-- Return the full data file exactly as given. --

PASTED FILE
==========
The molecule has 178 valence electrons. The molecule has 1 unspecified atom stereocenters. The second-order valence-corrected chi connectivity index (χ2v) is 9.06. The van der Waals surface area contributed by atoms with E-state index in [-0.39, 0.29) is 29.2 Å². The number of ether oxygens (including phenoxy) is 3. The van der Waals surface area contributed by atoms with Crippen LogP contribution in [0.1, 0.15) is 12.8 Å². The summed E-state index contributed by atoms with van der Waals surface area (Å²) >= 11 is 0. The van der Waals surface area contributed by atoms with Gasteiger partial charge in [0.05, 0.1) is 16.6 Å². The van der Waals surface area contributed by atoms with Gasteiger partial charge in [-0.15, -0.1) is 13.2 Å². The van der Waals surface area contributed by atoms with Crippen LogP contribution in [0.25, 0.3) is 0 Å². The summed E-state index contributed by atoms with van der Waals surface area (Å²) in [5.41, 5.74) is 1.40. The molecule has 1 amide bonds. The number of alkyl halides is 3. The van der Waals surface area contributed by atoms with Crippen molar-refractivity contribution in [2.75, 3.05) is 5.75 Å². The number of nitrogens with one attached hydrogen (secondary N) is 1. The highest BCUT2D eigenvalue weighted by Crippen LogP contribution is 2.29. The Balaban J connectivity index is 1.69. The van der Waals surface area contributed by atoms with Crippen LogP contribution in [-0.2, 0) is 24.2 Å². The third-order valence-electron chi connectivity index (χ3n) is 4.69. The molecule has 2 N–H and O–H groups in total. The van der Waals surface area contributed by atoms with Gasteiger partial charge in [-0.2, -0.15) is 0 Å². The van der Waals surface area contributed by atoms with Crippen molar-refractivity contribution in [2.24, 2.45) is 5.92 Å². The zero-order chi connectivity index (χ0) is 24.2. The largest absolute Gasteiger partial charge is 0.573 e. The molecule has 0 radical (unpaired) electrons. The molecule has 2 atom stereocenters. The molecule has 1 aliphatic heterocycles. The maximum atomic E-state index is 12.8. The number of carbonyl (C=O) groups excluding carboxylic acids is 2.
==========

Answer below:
The molecule has 178 valence electrons. The molecule has 1 unspecified atom stereocenters. The second-order valence-corrected chi connectivity index (χ2v) is 9.06. The van der Waals surface area contributed by atoms with E-state index in [-0.39, 0.29) is 29.2 Å². The number of ether oxygens (including phenoxy) is 3. The van der Waals surface area contributed by atoms with Crippen LogP contribution in [0.1, 0.15) is 12.8 Å². The summed E-state index contributed by atoms with van der Waals surface area (Å²) >= 11 is 0. The van der Waals surface area contributed by atoms with Gasteiger partial charge in [0.05, 0.1) is 16.6 Å². The van der Waals surface area contributed by atoms with Gasteiger partial charge in [-0.15, -0.1) is 13.2 Å². The van der Waals surface area contributed by atoms with Crippen LogP contribution in [0.25, 0.3) is 0 Å². The summed E-state index contributed by atoms with van der Waals surface area (Å²) in [5.41, 5.74) is 1.40. The molecule has 1 amide bonds. The number of alkyl halides is 3. The van der Waals surface area contributed by atoms with Crippen molar-refractivity contribution in [2.75, 3.05) is 5.75 Å². The number of nitrogens with one attached hydrogen (secondary N) is 1. The highest BCUT2D eigenvalue weighted by Crippen LogP contribution is 2.29. The Balaban J connectivity index is 1.69. The van der Waals surface area contributed by atoms with Crippen LogP contribution in [-0.2, 0) is 24.2 Å². The third-order valence-electron chi connectivity index (χ3n) is 4.69. The molecule has 2 N–H and O–H groups in total. The van der Waals surface area contributed by atoms with Gasteiger partial charge in [-0.2, -0.15) is 0 Å². The van der Waals surface area contributed by atoms with Crippen molar-refractivity contribution in [2.24, 2.45) is 5.92 Å². The zero-order chi connectivity index (χ0) is 24.2. The largest absolute Gasteiger partial charge is 0.573 e. The molecule has 0 radical (unpaired) electrons. The molecule has 2 atom stereocenters. The molecule has 1 aliphatic heterocycles. The maximum atomic E-state index is 12.8. The number of carbonyl (C=O) groups excluding carboxylic acids is 2.